Wild Rider Magazine – Crush Procrastination, Boost Your Blog and Writing

Life Hacks * Tips * Blogging * SEO * Movies * Links * Inspiration

This is the second issue of Wild Rider Magazine. Bringing you discoveries from around the web and my wild life.

In school or out for good, here are a few tips and life hacks to help you beat procrastination and links to improve your next blog post or writing project. We all want to do that, but a lot of things can get in the way. Procrastination or lack of focus (Wait. What was that sparkly thing over there?), fear of missing out on social media, and the lack of new information can throw our latest WIP (work in progress), into a death spiral. We can only get so much from the internet.

I’ve put together Ten Ways to Help You Reach Your Goals.

Magazine issue explores procrastination, boosting your blog and writing

Fight Procrastination:

We’ve all faced procrastination. It can lurk in the shadowy background of any project. It comes out of hiding as soon as we don’t want to work hard, we lose interest, or can’t solve a problem.

Most of us find it hard to disconnect from the Internet. We plan to get our work done, but with temptation only one click away, it can be super tough. I looked into a few apps and then realized we could do most of this on our own.

Here are some tips on combatting this enemy:

Reset your notifications. Popups used to drive me nuts while writing. I tried shutting down a few of them, but ended up turning all of them off. If there’s a fire somewhere, I’ll get a phone call.

Set a timer for 25 minutes. I’ve done this several times to make myself settle down and start on a writing project. Once the 25 minutes are up, I either quit, reset the timer, or continue writing.

I also have use this method for writing blog posts, limiting myself to 25 minutes. Sometimes I spend hours and days on posts only to get the same amount of views. Nope. I didn’t use a timer on this one.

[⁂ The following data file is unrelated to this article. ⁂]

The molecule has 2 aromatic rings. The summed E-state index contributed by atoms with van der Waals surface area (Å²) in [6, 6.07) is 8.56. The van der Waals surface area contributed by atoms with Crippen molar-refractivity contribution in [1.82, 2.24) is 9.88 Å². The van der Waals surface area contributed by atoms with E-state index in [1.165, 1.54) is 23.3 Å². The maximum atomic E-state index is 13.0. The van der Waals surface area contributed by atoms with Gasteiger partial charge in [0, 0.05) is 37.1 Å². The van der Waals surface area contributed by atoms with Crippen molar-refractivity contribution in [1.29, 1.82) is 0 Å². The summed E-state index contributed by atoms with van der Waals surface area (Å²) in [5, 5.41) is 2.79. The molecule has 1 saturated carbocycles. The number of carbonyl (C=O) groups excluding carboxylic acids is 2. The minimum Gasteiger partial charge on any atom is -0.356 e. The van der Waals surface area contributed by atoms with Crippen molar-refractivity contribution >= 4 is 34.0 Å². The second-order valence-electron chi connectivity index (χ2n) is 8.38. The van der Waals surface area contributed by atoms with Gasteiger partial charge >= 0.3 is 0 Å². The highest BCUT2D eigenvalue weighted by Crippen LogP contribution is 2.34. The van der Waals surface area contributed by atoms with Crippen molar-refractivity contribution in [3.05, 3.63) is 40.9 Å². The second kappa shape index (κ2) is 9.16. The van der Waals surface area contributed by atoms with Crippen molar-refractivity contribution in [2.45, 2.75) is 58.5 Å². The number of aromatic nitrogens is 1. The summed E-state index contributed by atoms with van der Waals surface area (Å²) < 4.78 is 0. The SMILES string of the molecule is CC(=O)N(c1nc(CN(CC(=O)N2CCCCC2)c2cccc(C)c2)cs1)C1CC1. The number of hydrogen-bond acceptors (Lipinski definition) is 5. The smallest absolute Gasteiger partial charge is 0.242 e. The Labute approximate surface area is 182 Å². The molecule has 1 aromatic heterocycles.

There’s a timer on your phone or you can use this site to countdown.

Make a list of goals. If I don’t write them down, I space out half of them. I bought a daytimer in January and make a list and check off at least a couple items every day. I have long term goals in the back of it along with contest entry deadlines. I know many people make lists on their phones and that’s great, but there is something about physically crossing them off that gives me an extra special sense of gratification. I’m all about gratification and rewards. Promise me a gold star and I’ll work for it.

#UNPLUG4HOURS.  Announce to your social media friends that you will “peace out” for a few hours. You’re on the honor system and could lurk, but if you comment or Like something, you’ll be busted. I use #unplug4hours on Twitter. It helps me stay on track when I’m having a hard time focusing. For more on unplugging check out my post called Unplug 4 Hours. It works!

Twitter. Find a posse of writers trying to finish a project and meet up on Twitter or Facebook. Do a writing sprint and meet up again to give your buds virtual high fives.

Check Out These Links for Writers and Bloggers:

Read on to find a list of links to great websites, podcasts and classes. But lets start with a movie. Didn’t you love watching movies in school?

What the movie Blair Witch Project can teach you:

The first Blair Witch movie proved you didn’t need a stellar cast or elaborate sets to make an intense movie. With one view from a movie camera lens it created and executed tension so taught, it was exhausting to watch. Have you been told you need to create tension in a scene? You need to make your reader care what happens to your protagonist? This is the movie for you. The sequel, Book of Shadows: Blair Witch 2, comes out September 16th although this one seems bent in the horror direction.